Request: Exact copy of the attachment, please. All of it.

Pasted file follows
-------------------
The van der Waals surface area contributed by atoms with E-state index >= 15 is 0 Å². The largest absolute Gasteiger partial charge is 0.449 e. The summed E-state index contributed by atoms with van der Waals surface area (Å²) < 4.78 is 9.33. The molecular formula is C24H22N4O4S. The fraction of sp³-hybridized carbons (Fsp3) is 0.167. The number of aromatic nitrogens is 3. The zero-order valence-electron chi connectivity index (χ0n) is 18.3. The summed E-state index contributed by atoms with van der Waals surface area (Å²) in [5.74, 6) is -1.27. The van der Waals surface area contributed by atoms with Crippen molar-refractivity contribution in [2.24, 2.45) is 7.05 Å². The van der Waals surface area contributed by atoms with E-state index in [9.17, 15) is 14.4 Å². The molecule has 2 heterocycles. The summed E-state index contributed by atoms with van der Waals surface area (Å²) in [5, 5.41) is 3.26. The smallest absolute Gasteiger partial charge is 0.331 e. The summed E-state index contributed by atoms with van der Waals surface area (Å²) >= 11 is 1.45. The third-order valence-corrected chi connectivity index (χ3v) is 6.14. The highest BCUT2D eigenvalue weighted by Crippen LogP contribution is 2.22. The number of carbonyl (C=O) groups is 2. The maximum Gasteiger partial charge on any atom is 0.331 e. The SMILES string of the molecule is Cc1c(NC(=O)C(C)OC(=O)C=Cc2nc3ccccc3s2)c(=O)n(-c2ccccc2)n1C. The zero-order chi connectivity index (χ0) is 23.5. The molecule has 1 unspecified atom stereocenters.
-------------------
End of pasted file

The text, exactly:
The van der Waals surface area contributed by atoms with E-state index >= 15 is 0 Å². The largest absolute Gasteiger partial charge is 0.449 e. The summed E-state index contributed by atoms with van der Waals surface area (Å²) < 4.78 is 9.33. The molecular formula is C24H22N4O4S. The fraction of sp³-hybridized carbons (Fsp3) is 0.167. The number of aromatic nitrogens is 3. The zero-order valence-electron chi connectivity index (χ0n) is 18.3. The summed E-state index contributed by atoms with van der Waals surface area (Å²) in [5.74, 6) is -1.27. The van der Waals surface area contributed by atoms with Crippen molar-refractivity contribution in [2.24, 2.45) is 7.05 Å². The van der Waals surface area contributed by atoms with E-state index in [9.17, 15) is 14.4 Å². The molecule has 2 heterocycles. The summed E-state index contributed by atoms with van der Waals surface area (Å²) in [5, 5.41) is 3.26. The smallest absolute Gasteiger partial charge is 0.331 e. The summed E-state index contributed by atoms with van der Waals surface area (Å²) >= 11 is 1.45. The third-order valence-corrected chi connectivity index (χ3v) is 6.14. The highest BCUT2D eigenvalue weighted by Crippen LogP contribution is 2.22. The number of carbonyl (C=O) groups is 2. The maximum Gasteiger partial charge on any atom is 0.331 e. The SMILES string of the molecule is Cc1c(NC(=O)C(C)OC(=O)C=Cc2nc3ccccc3s2)c(=O)n(-c2ccccc2)n1C. The zero-order chi connectivity index (χ0) is 23.5. The molecule has 1 unspecified atom stereocenters.